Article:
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Virtual pets can learn just like babies
28 March 2008
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Celeste Biever, Memphis
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Deb Roy, MIT
"Pets can be trained to help win
battles in adventure games such as
World of Warcraft"
"SIT," says the man. The dog tilts its head but does nothing.
"Sit," the man repeats.
The dog lies down. "No!" the man admonishes.
Then, unable to get the dog to sit, the man decides to teach it by
example. He sits down himself.
"I'm sitting. Try sitting," he says. The dog cocks its head
attentively, folds its hind legs under its body and sits. "Good!"
says the man.
No, it's not a rather bizarre way to teach your pet new tricks. It is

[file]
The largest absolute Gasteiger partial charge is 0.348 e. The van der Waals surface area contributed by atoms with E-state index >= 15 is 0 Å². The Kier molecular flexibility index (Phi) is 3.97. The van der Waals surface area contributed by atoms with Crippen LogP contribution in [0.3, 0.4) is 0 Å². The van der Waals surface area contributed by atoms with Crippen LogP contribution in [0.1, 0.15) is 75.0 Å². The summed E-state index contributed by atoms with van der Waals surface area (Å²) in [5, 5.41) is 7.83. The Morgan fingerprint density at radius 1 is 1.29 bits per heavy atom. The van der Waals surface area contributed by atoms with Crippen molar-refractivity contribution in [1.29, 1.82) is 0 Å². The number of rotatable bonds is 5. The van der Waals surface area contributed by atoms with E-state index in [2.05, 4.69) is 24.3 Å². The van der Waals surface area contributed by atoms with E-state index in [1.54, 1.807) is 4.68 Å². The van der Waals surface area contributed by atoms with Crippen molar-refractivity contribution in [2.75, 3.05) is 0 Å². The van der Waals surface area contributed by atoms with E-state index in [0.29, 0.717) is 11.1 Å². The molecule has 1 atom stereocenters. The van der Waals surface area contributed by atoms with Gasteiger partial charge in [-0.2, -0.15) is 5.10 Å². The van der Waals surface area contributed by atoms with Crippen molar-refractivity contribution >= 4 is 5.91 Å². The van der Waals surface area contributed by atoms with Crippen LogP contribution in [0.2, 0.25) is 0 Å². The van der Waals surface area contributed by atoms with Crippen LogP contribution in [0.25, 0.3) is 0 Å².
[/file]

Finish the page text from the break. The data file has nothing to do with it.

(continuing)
a demonstration a synthetic character in a virtual world being
controlled by an autonomous artificial intelligence (AI) program,
which will be released to inhabitants of virtual worlds like Second
Life later this year.
Novamente, a company in Washington DC which built the AI
program that controls the dog, says that the demonstration is a
foretaste not just of future virtual pets but of computer games to
come. Their work, along with similar programs from other
researchers, was presented at the First Conference on Artificial
General Intelligence at the University of Memphis in Tennessee
earlier this month.
If first impressions are anything to go by, synthetic pets like
Novamente's dog will be a far cry from today's virtua